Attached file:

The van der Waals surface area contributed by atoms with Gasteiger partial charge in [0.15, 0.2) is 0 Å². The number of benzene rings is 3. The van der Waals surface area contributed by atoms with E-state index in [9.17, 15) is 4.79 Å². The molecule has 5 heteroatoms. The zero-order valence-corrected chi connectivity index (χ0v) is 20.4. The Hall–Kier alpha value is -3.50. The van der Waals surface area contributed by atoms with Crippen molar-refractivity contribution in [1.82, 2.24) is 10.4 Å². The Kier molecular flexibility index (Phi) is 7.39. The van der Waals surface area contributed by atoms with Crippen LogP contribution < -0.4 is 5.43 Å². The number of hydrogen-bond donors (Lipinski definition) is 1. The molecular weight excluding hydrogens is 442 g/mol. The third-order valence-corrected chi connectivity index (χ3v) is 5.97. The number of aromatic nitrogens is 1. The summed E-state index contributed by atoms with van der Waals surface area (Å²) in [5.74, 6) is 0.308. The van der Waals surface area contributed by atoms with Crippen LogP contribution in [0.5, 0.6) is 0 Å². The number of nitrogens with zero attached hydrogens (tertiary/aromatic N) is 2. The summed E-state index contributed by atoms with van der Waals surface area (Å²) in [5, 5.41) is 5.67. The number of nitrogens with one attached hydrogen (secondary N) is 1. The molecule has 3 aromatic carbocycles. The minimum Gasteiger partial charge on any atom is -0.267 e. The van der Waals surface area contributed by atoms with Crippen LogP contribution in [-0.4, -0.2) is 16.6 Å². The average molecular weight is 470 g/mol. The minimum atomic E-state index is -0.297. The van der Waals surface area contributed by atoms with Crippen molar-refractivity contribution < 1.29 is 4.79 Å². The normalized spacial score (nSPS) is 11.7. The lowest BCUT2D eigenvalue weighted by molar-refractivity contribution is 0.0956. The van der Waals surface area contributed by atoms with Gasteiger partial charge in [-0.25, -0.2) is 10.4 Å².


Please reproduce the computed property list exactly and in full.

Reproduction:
The van der Waals surface area contributed by atoms with Gasteiger partial charge in [0.15, 0.2) is 0 Å². The number of benzene rings is 3. The van der Waals surface area contributed by atoms with E-state index in [9.17, 15) is 4.79 Å². The molecule has 5 heteroatoms. The zero-order valence-corrected chi connectivity index (χ0v) is 20.4. The Hall–Kier alpha value is -3.50. The van der Waals surface area contributed by atoms with Crippen molar-refractivity contribution in [1.82, 2.24) is 10.4 Å². The Kier molecular flexibility index (Phi) is 7.39. The van der Waals surface area contributed by atoms with Crippen LogP contribution < -0.4 is 5.43 Å². The number of hydrogen-bond donors (Lipinski definition) is 1. The molecular weight excluding hydrogens is 442 g/mol. The third-order valence-corrected chi connectivity index (χ3v) is 5.97. The number of aromatic nitrogens is 1. The summed E-state index contributed by atoms with van der Waals surface area (Å²) in [5.74, 6) is 0.308. The van der Waals surface area contributed by atoms with Crippen LogP contribution in [0.5, 0.6) is 0 Å². The number of nitrogens with zero attached hydrogens (tertiary/aromatic N) is 2. The summed E-state index contributed by atoms with van der Waals surface area (Å²) in [5, 5.41) is 5.67. The number of nitrogens with one attached hydrogen (secondary N) is 1. The molecule has 3 aromatic carbocycles. The minimum Gasteiger partial charge on any atom is -0.267 e. The van der Waals surface area contributed by atoms with Crippen LogP contribution in [-0.4, -0.2) is 16.6 Å². The average molecular weight is 470 g/mol. The minimum atomic E-state index is -0.297. The van der Waals surface area contributed by atoms with Crippen molar-refractivity contribution < 1.29 is 4.79 Å². The normalized spacial score (nSPS) is 11.7. The lowest BCUT2D eigenvalue weighted by molar-refractivity contribution is 0.0956. The van der Waals surface area contributed by atoms with Gasteiger partial charge in [-0.25, -0.2) is 10.4 Å².